By Akhtar M. Nikzad-KABUL: Ministry of Public Health (MoPH), the Afghan Society of Obstetricians and Gynecologists, and the United Nations Population Fund vowed to expand capacity to treat women with obstetric fistula.
Addressing a cermoney on the International Day to End Obstetric Fistula, the minister of public health Firozuddin Feroz on Wednesday said that by 2019 those women and girls who are suffering from obstetric fistula would have access to “care, treatment and services” in all major hospitals.
He said that currently only Malalai Maternity Hospital at the capital city has the facility to treat women and girls suffering from obstetric fistula. “New fistula wards will be established in the regional hospitals to expand reproductive health services to women and adolescent girls. Women and girls suffering from obstetric fistula will have access to professional doctors and surgeons. Free treatment, transportation and accomodation will be provided to the patients,” the minister promised.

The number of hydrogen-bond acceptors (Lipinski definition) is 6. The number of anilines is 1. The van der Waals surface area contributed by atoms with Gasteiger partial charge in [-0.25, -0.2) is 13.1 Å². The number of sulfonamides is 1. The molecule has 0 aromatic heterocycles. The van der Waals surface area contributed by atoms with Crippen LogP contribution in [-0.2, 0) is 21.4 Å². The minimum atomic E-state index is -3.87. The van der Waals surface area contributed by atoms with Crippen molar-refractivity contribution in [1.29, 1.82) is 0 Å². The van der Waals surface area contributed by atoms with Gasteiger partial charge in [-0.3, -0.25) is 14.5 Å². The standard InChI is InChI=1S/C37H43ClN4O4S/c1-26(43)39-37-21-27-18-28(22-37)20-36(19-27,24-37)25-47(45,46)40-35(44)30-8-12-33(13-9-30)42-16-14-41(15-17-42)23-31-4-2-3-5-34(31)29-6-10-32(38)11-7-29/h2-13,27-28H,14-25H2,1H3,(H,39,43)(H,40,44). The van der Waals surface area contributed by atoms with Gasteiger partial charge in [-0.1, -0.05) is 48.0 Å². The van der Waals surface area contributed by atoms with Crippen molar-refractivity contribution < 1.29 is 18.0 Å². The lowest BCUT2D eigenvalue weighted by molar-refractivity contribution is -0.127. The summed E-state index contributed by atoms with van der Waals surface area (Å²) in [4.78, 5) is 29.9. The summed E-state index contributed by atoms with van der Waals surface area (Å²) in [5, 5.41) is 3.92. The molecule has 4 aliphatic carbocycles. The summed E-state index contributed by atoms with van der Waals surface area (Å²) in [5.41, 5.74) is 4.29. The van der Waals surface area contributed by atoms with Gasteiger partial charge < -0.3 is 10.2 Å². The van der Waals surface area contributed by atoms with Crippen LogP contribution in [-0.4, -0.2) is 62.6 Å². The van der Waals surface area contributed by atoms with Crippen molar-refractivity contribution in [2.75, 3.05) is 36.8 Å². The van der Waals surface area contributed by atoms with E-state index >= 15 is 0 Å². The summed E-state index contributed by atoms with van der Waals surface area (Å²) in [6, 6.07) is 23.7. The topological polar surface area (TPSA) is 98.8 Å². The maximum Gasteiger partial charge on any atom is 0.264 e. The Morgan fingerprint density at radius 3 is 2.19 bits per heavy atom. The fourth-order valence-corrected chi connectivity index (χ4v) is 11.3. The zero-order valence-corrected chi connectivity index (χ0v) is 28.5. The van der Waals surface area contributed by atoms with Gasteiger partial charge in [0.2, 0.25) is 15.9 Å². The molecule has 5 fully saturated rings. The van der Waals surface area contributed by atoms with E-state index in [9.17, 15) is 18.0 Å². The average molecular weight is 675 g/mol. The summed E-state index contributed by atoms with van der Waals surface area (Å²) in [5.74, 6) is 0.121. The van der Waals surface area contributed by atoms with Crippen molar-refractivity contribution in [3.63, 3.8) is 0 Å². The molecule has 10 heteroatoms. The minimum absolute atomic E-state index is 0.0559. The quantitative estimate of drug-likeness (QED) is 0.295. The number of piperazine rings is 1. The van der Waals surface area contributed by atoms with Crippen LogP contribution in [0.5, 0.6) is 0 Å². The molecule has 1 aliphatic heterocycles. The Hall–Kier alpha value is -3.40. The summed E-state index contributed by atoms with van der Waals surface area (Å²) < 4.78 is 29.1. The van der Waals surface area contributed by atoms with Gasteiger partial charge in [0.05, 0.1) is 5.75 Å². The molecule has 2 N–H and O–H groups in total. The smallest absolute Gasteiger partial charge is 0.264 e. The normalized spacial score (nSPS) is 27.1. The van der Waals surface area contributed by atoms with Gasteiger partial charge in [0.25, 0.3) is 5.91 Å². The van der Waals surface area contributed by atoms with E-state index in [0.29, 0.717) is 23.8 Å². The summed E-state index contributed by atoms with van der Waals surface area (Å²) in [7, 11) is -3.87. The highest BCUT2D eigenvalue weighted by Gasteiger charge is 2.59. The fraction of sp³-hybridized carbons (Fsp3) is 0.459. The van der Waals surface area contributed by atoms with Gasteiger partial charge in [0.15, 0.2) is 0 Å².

Obstetric fistula is one of the most serious injuries that can occur during childbirth.
According to a survey conducted in 2011 by MoPH in six provinces of Afghanistan, four women in 1,000 suffer from fistula during pregnancy. Twenty-five per cent of them were younger than 16 when they married. Globally, it is estimated that at least 50,000 new fistula cases occur each year, while fewer than 20,000 women and adolescent girls receive treatment annually.
The UNFPA’s representative for Afghanistan, Dr Annette Sachs Robertson, said that to end fistula, universal access to quality reproductive health services should be ensured. She said that early marriages had to be avoided.
She said the UNFPA has been providing support to the MoPH in treating obstetric fistula since 2007, through the establishment of Malalai Maternity Hospital Obstetric Fistula Ward, where more than 930 women and adolescent girls have been treated.